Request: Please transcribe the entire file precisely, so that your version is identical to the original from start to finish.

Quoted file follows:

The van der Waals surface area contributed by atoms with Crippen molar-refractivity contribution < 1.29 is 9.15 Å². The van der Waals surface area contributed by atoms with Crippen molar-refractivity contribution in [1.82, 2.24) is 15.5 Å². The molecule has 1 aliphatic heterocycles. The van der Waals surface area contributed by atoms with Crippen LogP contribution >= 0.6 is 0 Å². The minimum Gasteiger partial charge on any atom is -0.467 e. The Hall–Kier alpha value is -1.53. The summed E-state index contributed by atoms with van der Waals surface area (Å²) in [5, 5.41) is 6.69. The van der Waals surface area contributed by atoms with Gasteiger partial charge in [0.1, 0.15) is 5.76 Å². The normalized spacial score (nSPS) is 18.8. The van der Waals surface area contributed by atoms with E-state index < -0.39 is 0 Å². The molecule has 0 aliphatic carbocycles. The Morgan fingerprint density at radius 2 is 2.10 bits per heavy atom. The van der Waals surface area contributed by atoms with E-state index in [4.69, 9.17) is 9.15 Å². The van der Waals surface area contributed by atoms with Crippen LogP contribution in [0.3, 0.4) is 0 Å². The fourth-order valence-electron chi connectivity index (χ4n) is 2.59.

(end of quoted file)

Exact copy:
The van der Waals surface area contributed by atoms with Crippen molar-refractivity contribution < 1.29 is 9.15 Å². The van der Waals surface area contributed by atoms with Crippen molar-refractivity contribution in [1.82, 2.24) is 15.5 Å². The molecule has 1 aliphatic heterocycles. The van der Waals surface area contributed by atoms with Crippen LogP contribution >= 0.6 is 0 Å². The minimum Gasteiger partial charge on any atom is -0.467 e. The Hall–Kier alpha value is -1.53. The summed E-state index contributed by atoms with van der Waals surface area (Å²) in [5, 5.41) is 6.69. The van der Waals surface area contributed by atoms with Gasteiger partial charge in [0.1, 0.15) is 5.76 Å². The normalized spacial score (nSPS) is 18.8. The van der Waals surface area contributed by atoms with E-state index < -0.39 is 0 Å². The molecule has 0 aliphatic carbocycles. The Morgan fingerprint density at radius 2 is 2.10 bits per heavy atom. The van der Waals surface area contributed by atoms with E-state index in [4.69, 9.17) is 9.15 Å². The van der Waals surface area contributed by atoms with Crippen LogP contribution in [0.3, 0.4) is 0 Å². The fourth-order valence-electron chi connectivity index (χ4n) is 2.59.